The Southern Cameroons crisis that started like a joke in 2016 is gradually producing one of the least expected consequences. When it all started playing out, the Cameroon government thought it could address the issue through military violence. In its view, killing a few demonstrators would send the others home and things would return to normal. But this strategy that has worked for years has turned out to be the government’s worst mistake.
Instead of sending the other demonstrators home after manhandling lawyers and Buea university students, things have instead snowballed and a small problem that could have been nipped in the bud through constructive and inclusive dialogue has metamorphosed into a full-blown conflict that has already consumed more than 1,000 lives. Despite this unfortunate picture, the government still holds that this unconventional war can only be won through conventional methods. It has declared war on the people it is supposed to protect and instead of using the population to gather intelligence so as to gain a better understanding of things, it has resorted to collective punishment which has only pushed the innocent and desperate population into the waiting arms of the secessionists.
Government measures have been anything but effective. Its arrogance has surprised the international community. Its financiers are gradually questioning its management effectiveness and this is gradually manifesting itself through dwindling resources. Pride goes before a fall, so say the wise. And this is gradually coming to pass in Cameroon where a government that has been at grips with a rebellion in the English-speaking part of the country and an endless insurgency in the north is dealing with empty coffers. The arrogance with which the government declared war on Southern Cameroonians a few months back is gradually fizzling out.
Mr. Joseph Beti Assoumou, the government’s defense minister, had declared that his troops would implement the president’s decision without batting an eyelid, but it turned out that Southern Cameroonian fighters, most of whom are ill-equipped, have killed so many army soldiers without batting an eyelid; a situation that has caused the docile Francophone population to start questioning the rationale behind the declaration of a war on fellow citizens as if they were some foreign fighters.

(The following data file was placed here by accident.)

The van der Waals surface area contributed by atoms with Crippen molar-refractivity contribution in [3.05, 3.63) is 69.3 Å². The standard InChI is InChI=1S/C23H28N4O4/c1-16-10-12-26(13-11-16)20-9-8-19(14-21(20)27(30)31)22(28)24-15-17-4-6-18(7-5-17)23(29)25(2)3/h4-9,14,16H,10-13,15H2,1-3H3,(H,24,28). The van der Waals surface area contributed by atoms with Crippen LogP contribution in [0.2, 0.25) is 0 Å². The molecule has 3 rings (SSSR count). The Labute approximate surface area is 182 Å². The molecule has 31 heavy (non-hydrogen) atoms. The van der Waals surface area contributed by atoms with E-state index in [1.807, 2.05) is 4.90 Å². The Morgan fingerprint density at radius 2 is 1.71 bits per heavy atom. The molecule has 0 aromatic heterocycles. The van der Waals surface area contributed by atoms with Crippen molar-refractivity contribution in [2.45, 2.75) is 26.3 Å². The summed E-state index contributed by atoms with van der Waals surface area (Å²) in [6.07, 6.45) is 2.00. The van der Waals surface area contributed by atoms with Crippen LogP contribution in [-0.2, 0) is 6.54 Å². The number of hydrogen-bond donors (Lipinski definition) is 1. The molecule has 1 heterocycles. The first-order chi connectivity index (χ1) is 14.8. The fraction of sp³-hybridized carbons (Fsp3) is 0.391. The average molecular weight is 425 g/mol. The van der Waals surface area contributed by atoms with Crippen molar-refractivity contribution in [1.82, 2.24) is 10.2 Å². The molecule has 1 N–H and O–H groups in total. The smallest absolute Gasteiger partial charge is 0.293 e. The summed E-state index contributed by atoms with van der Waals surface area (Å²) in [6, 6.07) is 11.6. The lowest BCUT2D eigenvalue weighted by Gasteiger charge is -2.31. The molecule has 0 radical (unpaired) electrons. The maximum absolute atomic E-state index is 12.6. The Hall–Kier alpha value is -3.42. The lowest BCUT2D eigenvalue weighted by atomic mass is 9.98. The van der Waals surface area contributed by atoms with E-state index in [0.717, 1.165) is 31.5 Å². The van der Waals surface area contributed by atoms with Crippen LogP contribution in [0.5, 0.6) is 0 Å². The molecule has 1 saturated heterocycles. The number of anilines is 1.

The violence escalated following the extradition of the Ambazonia President, Julius Ayuk Tabe, on Monday, January 26, 2018, to Yaoundé and this has continued for many weeks. Many young Southern Cameroonians have stepped up attacks on soldiers and gendarmes in a bid to express their frustration and anger. Many cities have been the theater of intense fighting for months with Manyu Division being the epicenter and this is costing the government a pretty penny. The government is facing a tough financial situation. Declining oil production and falling commodity prices are hurting a government that has spent more time wasting money on fake elections than on real and sustainable development projects.
The increasing attacks had been predicted by many analysts and politicians who had posited that the arrest and extradition of Sisiku Ayuk Tabe would only exacerbate things as more people would be radicalized. Most analysts based their thesis on the fact that the arrest of Mr. Mancho Bibixy, Barrister Felix Nkongho Agbor-Balla and Dr. Neba Fontem in January 2017 had only made matters worse and their predictions have been perfect. The Southern Cameroons crisis will not be over anytime soon. Ambazonian fighters are determined and the existence of many armed groups is giving the government much food for thought. It is today fighting an expensive war on many fronts with very limited resources. This is a huge challenge, but due to its legendary arrogance, it prefers to avoid the negotiating table. But this might not continue for a long time. Its Western backers are already skeptical about its ability to win this war.
Despite this, the violence continues. The government is wont to using violence as its weapon of choice to address even the least disagreement with its population. It still believes that it could use the same means to suppress a more determined Southern Cameroonian population that is receiving significant amount of help from abroad. Arms have been shipped into the country and there is a huge pool of willing fighters that is currently giving the government a run for its money. The stiff resistance is causing the government to lose sleep, while its expenses are increasing by the day, with government officials involved in the management of the war effort doing their best to line their pockets.
Despite the poker face that the country’s leaders have been spotting for some time, it is clear that the pride is gradually dwindling, as the country’s limited financial resources head south. The government is cash-strapped and it is in search of money to prosecute a war in the English-speaking regions that will surely last for years. It is also seeking to roll back a Boko Haram insurgency that has killed thousands in the north, including army soldiers who are poorly trained to deal with such a violent and radical insurgency.
The government has been drumming up support for its efforts to stem the tide of Boko Haram attacks in the north, but its efforts are not good enough. Years of neglect of that part of the country have created a vacuum that is being filled by Boko Haram. Years of unemployment among the youths have caused these youths to turn to other sources for help and Boko Haram has used this failure by the government to endear itself to the people.